UK must use coronavirus recovery funds to push urgent climate measures: advisers

FILE PHOTO: Demonstrators from Extinction Rebellion and Parents 4 Future march in a joint protest over climate change, in London, Britain, February 22, 2020. REUTERS/Peter Nicholls/File Photo

LONDON (Reuters) - Britain must use its coronavirus recovery plan to fund climate measures such as accelerating a phase-out of new petrol and diesel cars by 2032 and making homes more energy efficient, a report by the government’s climate advisers said on Thursday.

The recommendation came as the committee published its annual report on Britain’s progress in meeting climate goals, showing government policies still fall well short.

Britain last year became the first G7 country to announce plans to reach net zero emissions by 2050, which will require wholesale changes in the way Britons travel, generate electricity and manage their housing stock.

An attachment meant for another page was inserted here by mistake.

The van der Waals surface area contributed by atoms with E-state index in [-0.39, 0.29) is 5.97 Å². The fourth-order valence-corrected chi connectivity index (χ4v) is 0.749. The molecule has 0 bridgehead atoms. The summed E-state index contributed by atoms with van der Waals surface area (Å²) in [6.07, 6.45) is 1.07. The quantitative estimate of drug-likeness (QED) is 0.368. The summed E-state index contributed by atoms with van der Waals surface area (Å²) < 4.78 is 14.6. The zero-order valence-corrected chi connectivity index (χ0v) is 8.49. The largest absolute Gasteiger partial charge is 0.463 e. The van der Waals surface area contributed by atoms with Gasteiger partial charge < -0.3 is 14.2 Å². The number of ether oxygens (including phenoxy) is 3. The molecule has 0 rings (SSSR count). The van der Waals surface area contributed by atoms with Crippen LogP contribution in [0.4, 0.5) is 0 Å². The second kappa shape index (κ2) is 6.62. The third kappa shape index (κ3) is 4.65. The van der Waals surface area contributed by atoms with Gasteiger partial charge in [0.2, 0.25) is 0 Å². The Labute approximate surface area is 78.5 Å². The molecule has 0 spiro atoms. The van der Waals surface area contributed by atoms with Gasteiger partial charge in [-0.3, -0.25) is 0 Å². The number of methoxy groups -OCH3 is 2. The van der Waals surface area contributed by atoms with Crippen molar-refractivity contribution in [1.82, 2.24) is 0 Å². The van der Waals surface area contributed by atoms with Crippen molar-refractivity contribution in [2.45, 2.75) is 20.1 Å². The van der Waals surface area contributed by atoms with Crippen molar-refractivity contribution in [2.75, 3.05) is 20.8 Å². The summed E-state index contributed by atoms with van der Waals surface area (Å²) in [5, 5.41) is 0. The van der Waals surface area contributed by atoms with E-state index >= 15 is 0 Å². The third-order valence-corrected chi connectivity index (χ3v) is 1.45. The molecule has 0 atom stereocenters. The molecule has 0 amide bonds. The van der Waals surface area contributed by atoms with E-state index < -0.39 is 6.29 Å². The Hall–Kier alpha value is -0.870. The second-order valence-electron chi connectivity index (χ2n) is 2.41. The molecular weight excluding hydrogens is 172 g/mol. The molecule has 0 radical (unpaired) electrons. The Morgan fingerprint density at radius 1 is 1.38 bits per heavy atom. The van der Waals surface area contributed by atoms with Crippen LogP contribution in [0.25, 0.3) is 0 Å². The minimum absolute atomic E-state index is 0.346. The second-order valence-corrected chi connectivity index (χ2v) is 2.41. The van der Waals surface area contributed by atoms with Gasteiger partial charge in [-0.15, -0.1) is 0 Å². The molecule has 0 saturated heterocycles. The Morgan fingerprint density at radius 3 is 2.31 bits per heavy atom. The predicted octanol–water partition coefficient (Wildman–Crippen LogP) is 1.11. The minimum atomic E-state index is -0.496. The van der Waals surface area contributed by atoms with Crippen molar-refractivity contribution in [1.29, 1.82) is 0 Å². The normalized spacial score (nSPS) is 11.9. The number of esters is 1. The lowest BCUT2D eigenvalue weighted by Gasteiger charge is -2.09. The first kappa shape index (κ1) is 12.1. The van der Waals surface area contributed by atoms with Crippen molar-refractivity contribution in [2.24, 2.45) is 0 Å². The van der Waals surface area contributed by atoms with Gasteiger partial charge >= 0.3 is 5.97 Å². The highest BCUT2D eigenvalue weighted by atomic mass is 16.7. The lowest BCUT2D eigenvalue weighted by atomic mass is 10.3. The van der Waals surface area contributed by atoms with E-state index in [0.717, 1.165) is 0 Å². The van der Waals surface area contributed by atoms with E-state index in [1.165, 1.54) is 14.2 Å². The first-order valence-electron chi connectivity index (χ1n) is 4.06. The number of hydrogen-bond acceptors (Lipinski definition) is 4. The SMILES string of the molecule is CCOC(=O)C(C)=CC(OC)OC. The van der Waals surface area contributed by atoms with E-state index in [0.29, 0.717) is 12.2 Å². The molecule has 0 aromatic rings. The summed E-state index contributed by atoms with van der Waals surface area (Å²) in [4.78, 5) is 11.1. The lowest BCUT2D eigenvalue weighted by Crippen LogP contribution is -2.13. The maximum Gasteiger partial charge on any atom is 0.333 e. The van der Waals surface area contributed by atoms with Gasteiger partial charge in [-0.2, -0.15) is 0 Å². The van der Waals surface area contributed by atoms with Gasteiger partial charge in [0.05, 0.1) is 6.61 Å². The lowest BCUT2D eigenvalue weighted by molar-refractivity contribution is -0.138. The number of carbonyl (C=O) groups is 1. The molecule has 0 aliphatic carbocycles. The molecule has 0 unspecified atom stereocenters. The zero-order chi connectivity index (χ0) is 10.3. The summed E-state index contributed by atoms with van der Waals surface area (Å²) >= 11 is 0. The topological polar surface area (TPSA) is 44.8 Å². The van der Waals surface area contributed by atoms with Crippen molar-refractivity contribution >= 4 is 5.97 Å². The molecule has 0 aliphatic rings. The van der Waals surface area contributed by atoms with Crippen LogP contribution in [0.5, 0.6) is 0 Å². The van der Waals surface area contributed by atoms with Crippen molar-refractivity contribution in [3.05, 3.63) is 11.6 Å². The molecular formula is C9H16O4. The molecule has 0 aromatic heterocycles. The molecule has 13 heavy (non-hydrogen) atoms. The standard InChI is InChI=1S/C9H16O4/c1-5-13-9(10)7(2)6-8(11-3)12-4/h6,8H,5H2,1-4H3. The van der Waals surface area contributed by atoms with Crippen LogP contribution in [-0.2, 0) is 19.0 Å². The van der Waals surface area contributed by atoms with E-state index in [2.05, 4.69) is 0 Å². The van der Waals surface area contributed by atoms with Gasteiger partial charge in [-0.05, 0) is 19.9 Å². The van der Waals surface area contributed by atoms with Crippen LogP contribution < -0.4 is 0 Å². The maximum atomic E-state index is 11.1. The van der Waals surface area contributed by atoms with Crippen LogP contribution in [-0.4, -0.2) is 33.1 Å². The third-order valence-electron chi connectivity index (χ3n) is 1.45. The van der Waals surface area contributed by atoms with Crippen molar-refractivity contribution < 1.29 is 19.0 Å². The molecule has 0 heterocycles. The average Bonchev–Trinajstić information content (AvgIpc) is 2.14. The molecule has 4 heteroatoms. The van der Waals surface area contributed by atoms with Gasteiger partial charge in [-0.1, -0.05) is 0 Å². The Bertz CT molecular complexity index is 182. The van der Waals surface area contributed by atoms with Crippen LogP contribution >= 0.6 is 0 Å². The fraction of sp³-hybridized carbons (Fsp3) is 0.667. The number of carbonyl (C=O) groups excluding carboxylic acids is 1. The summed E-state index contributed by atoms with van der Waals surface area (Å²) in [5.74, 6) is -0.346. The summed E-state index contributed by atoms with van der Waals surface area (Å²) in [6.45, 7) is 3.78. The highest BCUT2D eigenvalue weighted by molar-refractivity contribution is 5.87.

Since the target was set global economies have been rocked by the impact of the coronavirus pandemic and are setting out recovery packages. Britain is expected announce a stimulus package later this year.

“If we are to emerge successfully from COVID 19 there is only one route, and that route is one which enables us also to fight climate change,” the chair of the Committee on Climate Change, John Gummer, said in a press briefing.

Britain has significantly reduced emissions from the electricity sector by increasing renewable power generation and closing coal plants, but lags in other areas like homes, transport and agriculture.

A target to phase out new petrol and diesel cars should be brought forward to 2032 from 2040 currently, with money ploughed into electric vehicle charging and incentives to encourage people buy low-carbon cars, the CCC said.

Money could also be raised by increasing taxes on fossil fuel used for transport, it said.

Among several measures suggested, the CCC also said Britain should introduce schemes to make homes more energy efficient and fit low carbon technology like heat pumps, which will also create jobs and help spur economic recovery.

Reporting by Susanna Twidale; Editing by Jan Harvey